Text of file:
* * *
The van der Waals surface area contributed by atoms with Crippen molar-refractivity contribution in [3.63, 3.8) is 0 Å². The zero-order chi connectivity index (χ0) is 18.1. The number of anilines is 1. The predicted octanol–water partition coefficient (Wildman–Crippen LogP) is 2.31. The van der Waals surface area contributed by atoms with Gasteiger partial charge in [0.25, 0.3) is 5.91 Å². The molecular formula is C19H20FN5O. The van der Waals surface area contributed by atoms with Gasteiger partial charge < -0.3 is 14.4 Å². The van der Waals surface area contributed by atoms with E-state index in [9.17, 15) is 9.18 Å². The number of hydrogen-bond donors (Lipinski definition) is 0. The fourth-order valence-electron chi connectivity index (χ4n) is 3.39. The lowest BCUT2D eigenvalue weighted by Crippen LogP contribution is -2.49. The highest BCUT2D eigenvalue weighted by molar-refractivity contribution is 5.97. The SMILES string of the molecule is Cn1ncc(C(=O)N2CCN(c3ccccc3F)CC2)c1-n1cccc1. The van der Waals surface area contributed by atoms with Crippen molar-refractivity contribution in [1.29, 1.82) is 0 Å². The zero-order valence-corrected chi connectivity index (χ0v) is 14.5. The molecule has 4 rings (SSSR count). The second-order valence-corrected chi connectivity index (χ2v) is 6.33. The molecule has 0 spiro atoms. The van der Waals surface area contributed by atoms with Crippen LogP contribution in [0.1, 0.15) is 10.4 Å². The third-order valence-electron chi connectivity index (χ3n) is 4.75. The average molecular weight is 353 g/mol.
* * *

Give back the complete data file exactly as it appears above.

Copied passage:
The van der Waals surface area contributed by atoms with Crippen molar-refractivity contribution in [3.63, 3.8) is 0 Å². The zero-order chi connectivity index (χ0) is 18.1. The number of anilines is 1. The predicted octanol–water partition coefficient (Wildman–Crippen LogP) is 2.31. The van der Waals surface area contributed by atoms with Gasteiger partial charge in [0.25, 0.3) is 5.91 Å². The molecular formula is C19H20FN5O. The van der Waals surface area contributed by atoms with Gasteiger partial charge < -0.3 is 14.4 Å². The van der Waals surface area contributed by atoms with E-state index in [9.17, 15) is 9.18 Å². The number of hydrogen-bond donors (Lipinski definition) is 0. The fourth-order valence-electron chi connectivity index (χ4n) is 3.39. The lowest BCUT2D eigenvalue weighted by Crippen LogP contribution is -2.49. The highest BCUT2D eigenvalue weighted by molar-refractivity contribution is 5.97. The SMILES string of the molecule is Cn1ncc(C(=O)N2CCN(c3ccccc3F)CC2)c1-n1cccc1. The van der Waals surface area contributed by atoms with Crippen molar-refractivity contribution in [1.29, 1.82) is 0 Å². The zero-order valence-corrected chi connectivity index (χ0v) is 14.5. The molecule has 4 rings (SSSR count). The second-order valence-corrected chi connectivity index (χ2v) is 6.33. The molecule has 0 spiro atoms. The van der Waals surface area contributed by atoms with Crippen LogP contribution in [0.1, 0.15) is 10.4 Å². The third-order valence-electron chi connectivity index (χ3n) is 4.75. The average molecular weight is 353 g/mol.